Medical Service of Napoleon’s Grand Army: surgeons and orderlies


A surgeon bandaging a wounded man on the battlefield. Painting by Louis-Francois Lejeune.

The Napoleonic Wars were the era of the birth of modern military medicine.
This is the third article in this series (read the first and second parts).

First aid to the wounded on the battlefield was provided by battalion surgeons and second surgeons.

Horses for surgeons

By state, each battalion and squadron was supposed to have one surgeon, and the number of support personnel was not specified. Battalion and squadron surgeons were subordinate to senior surgeons at the level of an infantry semi-brigade or a cavalry regiment.

Each medical specialist had his own set of instruments and medicines, and each regiment was supposed to have an ambulance carriage for transporting stretchers, a backup set of surgical instruments, medicines and bandages.

Already during the first revolutionary war of 1792, surgeons drew attention to the fact that they should (in the interests of the wounded) ride on horseback, and not march with the entire mass of foot soldiers, carrying heavy bags with medical supplies.

After many kilometers of marches, especially in bad weather conditions, surgeons were unable to provide timely and high-quality medical care to the wounded, whom they often had to carry out of the battlefield on their own during the first revolutionary wars. This required great physical strength. And many doctors and surgeons were not used to such work, as well as heavy loads.

Such postulates, as a rule, remained unanswered or met with resistance from the military command and the administration, who considered it immoral that surgeons ride horses, even when they were equated with officers.

Frustrated by this attitude, the chief surgeon of the Rhine army, Pierre-François Percy, came up with the idea of ​​using charging boxes to deliver medical personnel and their property to the battlefield. In the French army, the charging boxes had an oblong shape, which earned them the nickname sausage, that is, in German “sausage”.

On December 31, 1798, Percy demonstrated this kind of modified Wurst to the commanders of the Rhine Army Headquarters. On a box upholstered in leather, up to six people could move, sitting in a row and holding each other, holding on to the belts. The inner space of the box was intended for transporting medical supplies, and a stretcher was attached under the bottom.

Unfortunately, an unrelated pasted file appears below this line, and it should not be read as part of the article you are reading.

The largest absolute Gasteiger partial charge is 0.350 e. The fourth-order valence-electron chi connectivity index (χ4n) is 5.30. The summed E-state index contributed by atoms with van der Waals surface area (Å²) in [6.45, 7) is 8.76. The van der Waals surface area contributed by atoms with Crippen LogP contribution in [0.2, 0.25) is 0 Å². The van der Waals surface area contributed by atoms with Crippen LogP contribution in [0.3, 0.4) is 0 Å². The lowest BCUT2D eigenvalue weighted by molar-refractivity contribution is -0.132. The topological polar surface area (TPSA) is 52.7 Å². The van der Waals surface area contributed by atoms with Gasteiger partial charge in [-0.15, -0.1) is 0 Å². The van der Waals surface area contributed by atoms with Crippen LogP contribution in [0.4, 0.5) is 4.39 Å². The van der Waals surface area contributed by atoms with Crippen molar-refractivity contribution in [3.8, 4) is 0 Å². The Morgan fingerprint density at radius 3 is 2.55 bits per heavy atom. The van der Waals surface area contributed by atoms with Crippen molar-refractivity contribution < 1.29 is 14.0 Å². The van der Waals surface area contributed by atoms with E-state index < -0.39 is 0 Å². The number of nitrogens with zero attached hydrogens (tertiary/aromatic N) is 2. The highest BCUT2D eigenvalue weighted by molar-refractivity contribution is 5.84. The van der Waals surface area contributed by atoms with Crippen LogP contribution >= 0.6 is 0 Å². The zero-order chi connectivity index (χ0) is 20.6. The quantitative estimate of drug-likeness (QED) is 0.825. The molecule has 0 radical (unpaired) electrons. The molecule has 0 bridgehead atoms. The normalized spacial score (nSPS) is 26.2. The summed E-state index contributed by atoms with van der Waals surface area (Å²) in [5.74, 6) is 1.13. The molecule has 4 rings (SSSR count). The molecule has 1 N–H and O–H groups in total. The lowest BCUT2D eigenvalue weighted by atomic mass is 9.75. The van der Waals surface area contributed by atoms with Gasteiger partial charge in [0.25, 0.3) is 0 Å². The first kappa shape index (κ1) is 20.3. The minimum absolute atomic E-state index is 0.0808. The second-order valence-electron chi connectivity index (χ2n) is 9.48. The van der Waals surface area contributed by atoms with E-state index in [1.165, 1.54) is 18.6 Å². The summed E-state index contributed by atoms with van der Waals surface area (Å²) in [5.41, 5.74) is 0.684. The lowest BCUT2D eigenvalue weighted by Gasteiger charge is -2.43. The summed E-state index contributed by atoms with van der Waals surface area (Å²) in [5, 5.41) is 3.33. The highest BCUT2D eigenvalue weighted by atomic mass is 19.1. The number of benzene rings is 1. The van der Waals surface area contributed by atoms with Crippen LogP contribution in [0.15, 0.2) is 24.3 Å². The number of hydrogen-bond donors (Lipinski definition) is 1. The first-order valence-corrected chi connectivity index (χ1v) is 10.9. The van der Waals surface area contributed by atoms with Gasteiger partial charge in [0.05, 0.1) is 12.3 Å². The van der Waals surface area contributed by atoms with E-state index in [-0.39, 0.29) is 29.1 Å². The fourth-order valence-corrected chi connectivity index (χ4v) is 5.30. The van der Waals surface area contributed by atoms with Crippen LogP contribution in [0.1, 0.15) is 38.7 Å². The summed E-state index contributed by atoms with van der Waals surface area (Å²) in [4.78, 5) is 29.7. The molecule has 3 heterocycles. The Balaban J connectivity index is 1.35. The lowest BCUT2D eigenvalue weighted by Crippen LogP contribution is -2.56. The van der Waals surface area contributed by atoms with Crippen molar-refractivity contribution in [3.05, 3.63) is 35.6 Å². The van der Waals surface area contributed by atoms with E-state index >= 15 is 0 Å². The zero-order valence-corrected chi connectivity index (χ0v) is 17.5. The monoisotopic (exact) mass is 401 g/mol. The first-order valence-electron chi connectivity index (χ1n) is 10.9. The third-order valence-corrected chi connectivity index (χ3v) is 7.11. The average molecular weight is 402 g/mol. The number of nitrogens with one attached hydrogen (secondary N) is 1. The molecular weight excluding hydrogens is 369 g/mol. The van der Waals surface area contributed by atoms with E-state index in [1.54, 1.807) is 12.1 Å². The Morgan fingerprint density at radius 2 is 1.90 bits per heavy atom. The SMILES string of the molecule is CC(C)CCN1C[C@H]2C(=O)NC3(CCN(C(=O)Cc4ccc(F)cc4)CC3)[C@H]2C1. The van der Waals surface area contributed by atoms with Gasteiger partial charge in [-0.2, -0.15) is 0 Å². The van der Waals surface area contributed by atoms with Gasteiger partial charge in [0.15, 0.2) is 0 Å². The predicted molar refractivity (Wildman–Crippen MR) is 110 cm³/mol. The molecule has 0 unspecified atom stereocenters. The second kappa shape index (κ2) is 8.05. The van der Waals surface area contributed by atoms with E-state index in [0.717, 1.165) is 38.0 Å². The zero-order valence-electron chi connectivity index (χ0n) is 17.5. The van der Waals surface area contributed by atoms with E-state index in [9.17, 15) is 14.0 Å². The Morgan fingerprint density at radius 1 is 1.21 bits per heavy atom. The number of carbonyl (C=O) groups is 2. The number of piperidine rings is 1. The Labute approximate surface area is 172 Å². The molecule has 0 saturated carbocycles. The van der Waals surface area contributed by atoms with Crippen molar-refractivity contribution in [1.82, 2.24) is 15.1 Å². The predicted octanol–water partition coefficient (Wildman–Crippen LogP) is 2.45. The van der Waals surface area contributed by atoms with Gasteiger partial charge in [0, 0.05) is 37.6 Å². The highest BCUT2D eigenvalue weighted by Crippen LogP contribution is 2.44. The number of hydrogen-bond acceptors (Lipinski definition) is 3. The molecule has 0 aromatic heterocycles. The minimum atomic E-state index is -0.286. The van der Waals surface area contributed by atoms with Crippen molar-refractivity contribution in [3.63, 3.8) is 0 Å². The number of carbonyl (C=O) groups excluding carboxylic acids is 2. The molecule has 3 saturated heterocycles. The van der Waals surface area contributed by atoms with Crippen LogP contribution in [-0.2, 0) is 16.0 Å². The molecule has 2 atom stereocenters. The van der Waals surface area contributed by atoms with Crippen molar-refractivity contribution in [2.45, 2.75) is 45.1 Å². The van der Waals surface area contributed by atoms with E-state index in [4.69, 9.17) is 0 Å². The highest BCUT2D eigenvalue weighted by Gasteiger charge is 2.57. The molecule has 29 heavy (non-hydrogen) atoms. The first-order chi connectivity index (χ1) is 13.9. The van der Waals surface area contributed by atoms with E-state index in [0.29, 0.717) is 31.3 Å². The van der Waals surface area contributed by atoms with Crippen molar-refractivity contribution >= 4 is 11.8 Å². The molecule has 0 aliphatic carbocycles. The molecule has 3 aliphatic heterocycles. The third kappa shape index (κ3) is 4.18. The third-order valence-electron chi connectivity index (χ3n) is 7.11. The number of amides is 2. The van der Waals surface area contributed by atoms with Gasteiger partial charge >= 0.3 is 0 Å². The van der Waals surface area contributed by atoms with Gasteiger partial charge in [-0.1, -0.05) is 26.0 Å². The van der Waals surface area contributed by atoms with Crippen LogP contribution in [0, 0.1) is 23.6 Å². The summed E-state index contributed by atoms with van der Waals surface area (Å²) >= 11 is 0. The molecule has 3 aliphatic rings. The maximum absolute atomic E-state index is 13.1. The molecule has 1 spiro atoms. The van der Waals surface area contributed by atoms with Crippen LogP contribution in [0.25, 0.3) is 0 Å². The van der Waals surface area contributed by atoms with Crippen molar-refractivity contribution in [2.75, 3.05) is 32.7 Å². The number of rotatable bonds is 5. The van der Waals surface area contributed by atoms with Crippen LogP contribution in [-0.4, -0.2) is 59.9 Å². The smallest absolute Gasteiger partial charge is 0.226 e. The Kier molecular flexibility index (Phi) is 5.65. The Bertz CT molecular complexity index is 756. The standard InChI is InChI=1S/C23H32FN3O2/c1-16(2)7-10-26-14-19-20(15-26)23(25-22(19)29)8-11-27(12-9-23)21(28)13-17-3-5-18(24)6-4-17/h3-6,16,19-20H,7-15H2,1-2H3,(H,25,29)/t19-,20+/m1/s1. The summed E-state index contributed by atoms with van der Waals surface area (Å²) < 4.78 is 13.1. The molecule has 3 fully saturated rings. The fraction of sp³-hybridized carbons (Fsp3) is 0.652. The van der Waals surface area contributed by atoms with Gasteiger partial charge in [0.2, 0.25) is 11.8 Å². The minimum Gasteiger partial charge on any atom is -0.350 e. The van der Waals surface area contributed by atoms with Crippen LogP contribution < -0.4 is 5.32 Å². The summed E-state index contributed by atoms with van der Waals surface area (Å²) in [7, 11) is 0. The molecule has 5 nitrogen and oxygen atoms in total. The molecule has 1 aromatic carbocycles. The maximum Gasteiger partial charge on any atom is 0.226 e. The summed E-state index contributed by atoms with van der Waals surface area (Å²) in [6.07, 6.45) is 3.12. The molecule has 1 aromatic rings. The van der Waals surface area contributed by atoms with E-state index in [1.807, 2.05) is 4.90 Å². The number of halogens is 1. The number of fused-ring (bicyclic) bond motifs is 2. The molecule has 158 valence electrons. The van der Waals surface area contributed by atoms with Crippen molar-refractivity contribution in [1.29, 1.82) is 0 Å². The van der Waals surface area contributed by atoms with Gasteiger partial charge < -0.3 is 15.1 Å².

sausage he liked the generals so much that they gave Percy permission from the spot to order several dozen of these “sausages.” But at the last moment the horses were an insurmountable obstacle, of which six were required for each box.

The military administration immediately protested this “waste”. And as a result, “sausages” found only limited use where the commanders of corps and divisions understood the importance of medical service and ordered the allocation of horses for their needs.

All built “sausages” gradually disappeared by 1810.

But during the First Empire, surgeons had already acquired the right to use horses privately. And if they did not have such an opportunity, then the commanders of regiments and divisions on the sly could provide them with horses, knowing that in this way they improve medical care for the wounded.

During the first revolutionary wars, it was also the responsibility of the surgeons to carry the wounded from the battlefield to assembly points, from where they could be evacuated to the rear. Among the military commanders, there was an opinion that under the pretext of rescuing the wounded, soldiers wanted to escape from the front line and, as a rule, did not return there. Hence, there were severe prohibitions to take out the wounded from the battlefield and send assistants from the line units to the surgeons. Surgeons had to work hard to get help in the person of a small number of orderlies.

Corps of military nurses

The already mentioned Percy in 1808, unable to overcome the bureaucracy of the military administration, on his own initiative created a sanitary battalion in Spain from the slightly wounded and disabled, capable of carrying the wounded. The battalion, however, lasted only a few months, but Napoleon, finally convinced of the usefulness of such a service, by a decree of April 13, 1809, created a special corps of military orderlies consisting of ten companies of 125 people each under the command of centurions.

This corps did not yet exist during the 1809 war.

In fact, they began to form it only in the summer, that is, after the end of the war with Austria.

Five companies were formed in France, two in Italy and three in Spain. The tasks of the orderlies were to take out the wounded from the battlefield, send them (after preliminary dressing) to hospitals and protect them from the enemy. Each corps received one company. But in reality they operated in smaller units – two platoons, four squads, or eight sections.

In 1813, a corps of porters was created, for which the word was introduced into French despots, from famous of the Roman legions soldiers Despotat.

Porters with folding stretchers operated in pairs, and according to the staffing table, 32 such pairs were to be present at each ambulance company.

Neither the orderlies nor the porters were respected by the army. Since they were usually soldiers avoiding the burdens of line service. They viewed their distribution to sanitary companies as an opportunity to survive and enrich themselves at the expense of the wounded.

It happened many times that instead of their direct duties, they were engaged in looting.

Adapted from A. Soubiran. Napoleon and a million dead. Kent-Segep, 1969.

To be continued…

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